Shift to Effortless Handovers, Improved Operations & Safety11/18/2020
Author Ernest Hemingway had a fair point when he famously said: “I have learned a great deal from listening carefully.”
In listening to P2’s customers in oil and gas, mining and resource operations over the last 20 years, one common issue rises to the top of their concerns. To successfully manage operations, they want to know the best, most efficient way to capture, manage, handover and communicate their mission-critical information, especially the data that has direct impact on production and safety.
In our business, this practice is known as shift log and shift handover. Effectively, it’s the transfer of knowledge between teams in different functional areas, or from an outgoing colleague to an incoming one, with the assumption that at the end of the day, everyone involved has a shared thought process and common understanding so that tasks and activities are well coordinated and prioritized across teams.
One thing we do know for sure: Having a comprehensive shift log and handover solution really does matter in terms of improving safety, communication and production efficiencies. In fact, as history has shown us, miscommunication of maintenance issues over a shift change can have serious health and safety implications, and in some cases, make the difference between life and death.
Case in point: Back in 1988, a huge explosion and subsequent fires destroyed the Piper Alpha oil platform located in the North Sea about 120 miles northeast of Aberdeen, Scotland. Tragically, the blast killed 167 men; 61 others escaped and survived. Later, investigators found that the accident came down to incorrect logbooks and poor communication from one shift to the next; a worker on the latter shift opened a gas valve that had been purposefully shut.
Different Ways to Log
Throughout a shift, operators work within their functional area and as changes are being made throughout the day, or as operating events are identified and actioned, they log them and then classify the logs. Some log items might involve HSE compliance, others may have to do with process control. In any case, operators are changing set points or isolating data. Doing so is less about capturing information in a way they can best search for later, and more about the immediate handover process for the next shift. The operators involved in the first shift thoroughly review the status or state of operation with the next shift.
Quite often, log items like a production downtime event are flagged for special attention as part of a daily production summary and are important for shift supervisors review. The quality of the operations logbooks you keep, along with clear communication at all times, are the most essential factors to consider in ensuring that you maintain a shift handover process that meets safety standards and achieves the highest possible level of production efficiency.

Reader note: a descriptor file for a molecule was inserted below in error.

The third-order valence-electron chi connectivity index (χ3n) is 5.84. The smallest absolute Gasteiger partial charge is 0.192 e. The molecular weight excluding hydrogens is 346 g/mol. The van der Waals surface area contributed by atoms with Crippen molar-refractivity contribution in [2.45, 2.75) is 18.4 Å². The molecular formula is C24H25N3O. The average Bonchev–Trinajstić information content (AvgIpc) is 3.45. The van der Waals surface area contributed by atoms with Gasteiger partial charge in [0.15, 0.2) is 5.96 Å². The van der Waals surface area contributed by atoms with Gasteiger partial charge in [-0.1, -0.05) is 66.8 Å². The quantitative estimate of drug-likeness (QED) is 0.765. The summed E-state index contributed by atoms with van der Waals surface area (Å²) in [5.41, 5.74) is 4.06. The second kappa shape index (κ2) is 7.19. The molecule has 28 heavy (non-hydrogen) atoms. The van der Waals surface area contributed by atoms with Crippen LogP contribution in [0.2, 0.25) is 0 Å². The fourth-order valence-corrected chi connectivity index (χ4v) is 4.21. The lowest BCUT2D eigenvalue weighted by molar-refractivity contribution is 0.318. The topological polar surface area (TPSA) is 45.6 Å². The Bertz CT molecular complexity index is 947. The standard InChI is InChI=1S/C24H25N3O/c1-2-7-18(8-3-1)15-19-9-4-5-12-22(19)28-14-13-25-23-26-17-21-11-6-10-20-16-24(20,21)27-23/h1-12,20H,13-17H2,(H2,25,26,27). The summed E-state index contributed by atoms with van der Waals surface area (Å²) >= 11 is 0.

Communication is Key
Customers tell us the major problem they experience with shift log and shift handovers revolves around communication. Some like to include all commentary into one big log, which makes it difficult for them to collaborate around. Others don’t have one system to rely on to store data that would answer basic questions like: Who is on leave? What is the short list of phone numbers for teammates who need to be called?
Shift handovers need to be taken seriously because there’s no room for error. This is a mission-critical function that has a direct impact on production and safety. Also, logged information must be accurate, because those inputs form the foundation of operational decision making.
At P2 Energy Solutions, we advise customers to consider adopting a system that provides structured and comprehensive handovers between shifts and swings. Data entry should be simple and efficient, source systems integrated to avoid double handling and tasks and activities seamlessly coordinated and prioritized across teams and departments.
About The Author
Grant Eggleton is P2's Vice President of Global Production Solutions. In his role, Grant is responsible for overseeing the delivery of integrated solutions that streamline business processes and eliminate silos among teams. Grant has worked in the real-time production space ever since he graduated from Edith Cowan University, where he earned a degree in Computer Science. His work on well surveillance and data virtualization has been published by IChemE and in MMS Magazine. In his spare time, Grant enjoys playing golf, traveling, and deep-sea fishing. He’s also a certified open-water diver.